(ChemotherapyAdvisor) – The biology of myelodysplastic syndrome (MDS) and the molecular mechanism of action of ezatiostat are positively correlated, according to a team of researchers from several U.S.-based institutions. This conclusion is based on a paper titled “Prediction of Response to Therapy with Ezatiostat in Lower Risk Myelodysplastic Syndrome,” which was published in the Journal of Hematology & Oncology on May 6.
The investigators aimed to identify patients most likely to respond to ezatiostat prior to initiation of therapy. Citing previous studies where investigators had shown that “by using gene expression profiling and grouping by response, it is possible to construct a predictive score that indicates the likelihood that patients without deletion 5q will respond to lenalidomide,” they wrote. In these studies, the profile for response was linked to the biology of the disease.
The investigators previously conducted a Phase 1 dosing study in which 30 patients received one of two doses of ezatiostat in combination with lenalidomide; the combination was well tolerated and led to hematologic improvement. In the current study, RNA available from these 30 patients was analyzed for gene expression. Gene-marker analysis was also performed, and the selection of genes associated with the responders vs.nonresponders phenotype scored.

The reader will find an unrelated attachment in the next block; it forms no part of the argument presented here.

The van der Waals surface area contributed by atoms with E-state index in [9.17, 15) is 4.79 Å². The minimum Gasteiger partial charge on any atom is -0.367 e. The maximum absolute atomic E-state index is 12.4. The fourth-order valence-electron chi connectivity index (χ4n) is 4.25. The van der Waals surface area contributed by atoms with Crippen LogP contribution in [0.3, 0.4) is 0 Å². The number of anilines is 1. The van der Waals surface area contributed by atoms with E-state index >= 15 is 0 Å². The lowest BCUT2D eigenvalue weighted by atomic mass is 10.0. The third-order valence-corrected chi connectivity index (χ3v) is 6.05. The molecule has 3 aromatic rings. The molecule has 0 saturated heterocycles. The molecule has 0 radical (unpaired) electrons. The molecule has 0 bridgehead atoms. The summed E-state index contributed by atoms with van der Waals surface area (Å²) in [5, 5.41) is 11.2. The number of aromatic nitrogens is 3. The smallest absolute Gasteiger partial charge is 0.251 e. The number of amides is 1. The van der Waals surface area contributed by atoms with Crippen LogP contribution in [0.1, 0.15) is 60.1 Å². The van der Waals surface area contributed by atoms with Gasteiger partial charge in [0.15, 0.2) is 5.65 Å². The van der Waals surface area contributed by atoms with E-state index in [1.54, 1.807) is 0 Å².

Following genomic analysis, the ezatiostat response profile contained two micro RNAs that regulate expression of genes implicated in MDS disease pathology, including genes within the jun-N-terminal kinase/c-Jun molecular pathway, which is known to be activated by ezatiostat.
The investigators concluded: “These genes are under-expressed in patients who respond to ezatiostat and over-expressed in patients who were nonresponders to the drug, suggesting that both the biology of the disease and the molecular mechanism of action of the drug are positively correlated,” the investigators wrote.